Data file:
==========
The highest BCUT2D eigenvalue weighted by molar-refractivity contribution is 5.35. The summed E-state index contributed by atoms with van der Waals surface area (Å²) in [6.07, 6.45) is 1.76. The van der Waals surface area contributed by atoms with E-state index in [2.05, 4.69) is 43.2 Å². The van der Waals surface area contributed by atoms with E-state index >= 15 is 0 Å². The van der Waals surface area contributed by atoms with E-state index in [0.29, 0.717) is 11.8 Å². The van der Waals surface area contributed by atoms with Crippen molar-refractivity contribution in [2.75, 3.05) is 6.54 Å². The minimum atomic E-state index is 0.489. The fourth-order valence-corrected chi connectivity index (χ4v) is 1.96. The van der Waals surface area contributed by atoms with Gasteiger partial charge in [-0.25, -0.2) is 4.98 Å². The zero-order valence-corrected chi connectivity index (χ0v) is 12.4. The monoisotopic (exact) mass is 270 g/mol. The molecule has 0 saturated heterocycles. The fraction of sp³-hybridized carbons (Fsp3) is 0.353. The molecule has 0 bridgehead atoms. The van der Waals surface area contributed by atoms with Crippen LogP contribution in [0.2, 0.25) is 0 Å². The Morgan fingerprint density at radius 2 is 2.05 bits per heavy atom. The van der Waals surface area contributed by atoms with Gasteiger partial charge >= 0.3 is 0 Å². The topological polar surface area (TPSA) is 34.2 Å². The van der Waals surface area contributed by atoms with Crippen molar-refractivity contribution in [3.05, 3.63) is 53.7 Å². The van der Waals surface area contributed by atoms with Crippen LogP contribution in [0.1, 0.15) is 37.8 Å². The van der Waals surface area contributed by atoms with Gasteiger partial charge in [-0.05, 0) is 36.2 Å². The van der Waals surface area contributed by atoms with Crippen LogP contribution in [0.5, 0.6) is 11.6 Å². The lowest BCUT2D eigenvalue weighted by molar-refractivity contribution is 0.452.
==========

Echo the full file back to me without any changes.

The highest BCUT2D eigenvalue weighted by molar-refractivity contribution is 5.35. The summed E-state index contributed by atoms with van der Waals surface area (Å²) in [6.07, 6.45) is 1.76. The van der Waals surface area contributed by atoms with E-state index in [2.05, 4.69) is 43.2 Å². The van der Waals surface area contributed by atoms with E-state index >= 15 is 0 Å². The van der Waals surface area contributed by atoms with E-state index in [0.29, 0.717) is 11.8 Å². The van der Waals surface area contributed by atoms with Crippen molar-refractivity contribution in [2.75, 3.05) is 6.54 Å². The minimum atomic E-state index is 0.489. The fourth-order valence-corrected chi connectivity index (χ4v) is 1.96. The van der Waals surface area contributed by atoms with Gasteiger partial charge in [-0.25, -0.2) is 4.98 Å². The zero-order valence-corrected chi connectivity index (χ0v) is 12.4. The monoisotopic (exact) mass is 270 g/mol. The molecule has 0 saturated heterocycles. The fraction of sp³-hybridized carbons (Fsp3) is 0.353. The molecule has 0 bridgehead atoms. The van der Waals surface area contributed by atoms with Crippen LogP contribution in [0.2, 0.25) is 0 Å². The Morgan fingerprint density at radius 2 is 2.05 bits per heavy atom. The van der Waals surface area contributed by atoms with Gasteiger partial charge >= 0.3 is 0 Å². The topological polar surface area (TPSA) is 34.2 Å². The van der Waals surface area contributed by atoms with Crippen molar-refractivity contribution in [3.05, 3.63) is 53.7 Å². The van der Waals surface area contributed by atoms with Crippen LogP contribution in [0.1, 0.15) is 37.8 Å². The van der Waals surface area contributed by atoms with Gasteiger partial charge in [-0.05, 0) is 36.2 Å². The van der Waals surface area contributed by atoms with Crippen LogP contribution in [0.5, 0.6) is 11.6 Å². The lowest BCUT2D eigenvalue weighted by molar-refractivity contribution is 0.452.